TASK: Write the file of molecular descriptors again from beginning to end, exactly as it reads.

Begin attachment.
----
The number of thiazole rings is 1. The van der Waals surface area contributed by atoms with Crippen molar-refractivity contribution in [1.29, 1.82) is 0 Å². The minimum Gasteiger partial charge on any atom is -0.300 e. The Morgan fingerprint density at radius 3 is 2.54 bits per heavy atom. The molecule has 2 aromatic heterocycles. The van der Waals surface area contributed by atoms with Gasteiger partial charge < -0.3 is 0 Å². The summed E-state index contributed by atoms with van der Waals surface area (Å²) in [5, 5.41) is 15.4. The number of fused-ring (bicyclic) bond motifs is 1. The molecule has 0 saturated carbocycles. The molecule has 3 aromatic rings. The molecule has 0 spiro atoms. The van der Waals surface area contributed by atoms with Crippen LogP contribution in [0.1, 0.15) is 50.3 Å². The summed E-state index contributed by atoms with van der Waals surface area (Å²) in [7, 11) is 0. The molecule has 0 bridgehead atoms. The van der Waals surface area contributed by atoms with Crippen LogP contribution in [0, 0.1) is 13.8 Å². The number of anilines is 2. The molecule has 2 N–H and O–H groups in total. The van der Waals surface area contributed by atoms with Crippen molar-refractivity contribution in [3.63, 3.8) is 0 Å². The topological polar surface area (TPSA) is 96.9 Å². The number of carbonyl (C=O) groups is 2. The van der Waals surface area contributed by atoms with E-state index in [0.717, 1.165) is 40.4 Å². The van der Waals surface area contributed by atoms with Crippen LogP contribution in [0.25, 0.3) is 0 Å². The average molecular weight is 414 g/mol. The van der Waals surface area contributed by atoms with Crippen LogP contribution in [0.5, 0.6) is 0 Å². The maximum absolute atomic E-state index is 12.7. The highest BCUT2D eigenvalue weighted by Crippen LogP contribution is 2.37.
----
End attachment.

The number of thiazole rings is 1. The van der Waals surface area contributed by atoms with Crippen molar-refractivity contribution in [1.29, 1.82) is 0 Å². The minimum Gasteiger partial charge on any atom is -0.300 e. The Morgan fingerprint density at radius 3 is 2.54 bits per heavy atom. The molecule has 2 aromatic heterocycles. The van der Waals surface area contributed by atoms with Gasteiger partial charge < -0.3 is 0 Å². The summed E-state index contributed by atoms with van der Waals surface area (Å²) in [5, 5.41) is 15.4. The number of fused-ring (bicyclic) bond motifs is 1. The molecule has 0 saturated carbocycles. The molecule has 3 aromatic rings. The molecule has 0 spiro atoms. The van der Waals surface area contributed by atoms with Crippen LogP contribution in [0.1, 0.15) is 50.3 Å². The summed E-state index contributed by atoms with van der Waals surface area (Å²) in [7, 11) is 0. The molecule has 0 bridgehead atoms. The van der Waals surface area contributed by atoms with Crippen LogP contribution in [0, 0.1) is 13.8 Å². The number of anilines is 2. The molecule has 2 N–H and O–H groups in total. The van der Waals surface area contributed by atoms with Crippen molar-refractivity contribution in [3.63, 3.8) is 0 Å². The topological polar surface area (TPSA) is 96.9 Å². The number of carbonyl (C=O) groups is 2. The van der Waals surface area contributed by atoms with E-state index in [0.717, 1.165) is 40.4 Å². The van der Waals surface area contributed by atoms with Crippen LogP contribution in [0.25, 0.3) is 0 Å². The average molecular weight is 414 g/mol. The van der Waals surface area contributed by atoms with Crippen LogP contribution in [0.5, 0.6) is 0 Å². The maximum absolute atomic E-state index is 12.7. The highest BCUT2D eigenvalue weighted by Crippen LogP contribution is 2.37.